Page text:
During the early days of Covid-19 lockdowns, a variety of social media posts from Gaza, such as the one above, appeared from the blockaded Gaza Strip. Ranging from satire to “schadenfreude,” as Zainah El-Haroun observes, these dispatches emerged from a population under Israeli-enforced confinement. For years Gazans have lived this way, so the irony is not lost on them that the borders they have fought to open might now contribute to denying entry to the virus.
Referring to the abundance of “black humor,” Dpha al-Sadi, a 28-year-old school teacher, informed Middle East Eye that “almost every Palestinian in Gaza has gone through a life-changing experience during Israel’s military attacks or due to the suffocating life conditions in the Strip,” so it seems “normal” to her that their response would be sardonic.
Are world-wide lockdowns similar at all to that suffered by Gazans for many years? The short answer, as Nada Elia notes, is “no.” While the rest of the world is living with insecurity, “social distancing,” “sheltering in place,” and shortages of necessary goods, there are no accompanying bombs, white phosphorous, or snipers shooting from across a border fence.
What other lessons are to be learned from Palestine and/or the current pandemic crisis? In a recent article, Jonathan Cook lists several takeaways from the virus. Most importantly, Cook declares, we have always been “bound together” in a “miraculous web of life on our planet,” not islands in a stream. Moreover, Cook continues, contrary to popular opinion, Western capitalist societies are not “the most efficient ways of organizing ourselves,” a fallacy “laid bare” by the current crisis.
Yet another Facebook meme, involves a takeoff on crisis hotlines: To all quarantined Israelis who are “restless in isolation. Not sure how to cope” — please call the following hotline to reach “highly- experienced, Gazan enclosure experts”— “1-800-266-KARMA.”
The message here is clear: Due to years of Israeli-imposed suffering, Gazans can weather any storm, including potential confinement inflicted this time by an epidemic. Beware, though, those who enforced the human-imposed isolation, for that crime might backfire in time.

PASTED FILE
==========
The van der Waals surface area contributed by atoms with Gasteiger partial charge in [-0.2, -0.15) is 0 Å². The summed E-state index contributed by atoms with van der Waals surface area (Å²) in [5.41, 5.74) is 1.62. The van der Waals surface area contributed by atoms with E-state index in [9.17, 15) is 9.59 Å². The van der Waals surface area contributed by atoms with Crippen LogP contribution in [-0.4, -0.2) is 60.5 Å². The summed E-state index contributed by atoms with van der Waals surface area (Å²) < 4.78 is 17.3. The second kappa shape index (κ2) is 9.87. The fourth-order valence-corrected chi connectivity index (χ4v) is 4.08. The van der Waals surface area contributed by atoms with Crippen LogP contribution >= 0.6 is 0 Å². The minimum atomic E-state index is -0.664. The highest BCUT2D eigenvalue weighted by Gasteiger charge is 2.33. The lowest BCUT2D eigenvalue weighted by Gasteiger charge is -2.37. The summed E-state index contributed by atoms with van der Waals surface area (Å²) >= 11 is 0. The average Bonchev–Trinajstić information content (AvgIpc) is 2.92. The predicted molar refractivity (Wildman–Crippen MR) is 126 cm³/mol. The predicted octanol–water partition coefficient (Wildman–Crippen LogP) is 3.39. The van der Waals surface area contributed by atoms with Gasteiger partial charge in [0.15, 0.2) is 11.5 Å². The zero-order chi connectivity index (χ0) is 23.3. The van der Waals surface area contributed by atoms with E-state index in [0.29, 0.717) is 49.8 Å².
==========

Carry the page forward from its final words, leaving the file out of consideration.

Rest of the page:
Indeed, there is a certain amount of blowback, karmic justice from various political actions mostly on the part of the United States. For example, Keyvan Shafiei relates that since the outbreak of the pandemic, there have been 14,000 reported coronavirus cases in Iran, leading to a death toll of approximately 900.
The situation is a direct result partly of economically punitive measures, imposed by the U.S. and its allies, that have stymied the flow of basic humanitarian and medical goods into Iran. Because the pandemic is “a crisis without borders,” Shafiei claims, concerned citizens within the United States should lobby Congress to lift the brutal sanctions on Iran and other countries so that innocent people do not pay the price for our country’s politics.
Moreover, as Kathy Kelly explains, as conditions worsen in Iran, Afghans are returning to their country, thereby weakening Afghanistan’s already battered health care and food distribution systems. Not only will Afghans suffer, as they have been doing for decades, but U.S. troops stationed there will also be at risk to themselves and others if they are ordered home.
Cuba, also a target long-time target of U.S. sanctions, appears to be leading the battle against the pandemic. According to Alan Macleod, it has been partnering with China since 2003 to produce an antiviral drug, Interferon Alpha 2b, that boosts the human immune system to fight the disease. Like Palestinians, who are admired for their sumoud (steadfastness) in the face of adversity, Cuba developed its own pharmaceutical industry because of U.S. restrictions.
There is a danger in romanticizing resilience, both in Palestine and in Cuba, because no one should be expected to stay strong without ever breaking down, especially children who are often denied a childhood in this way.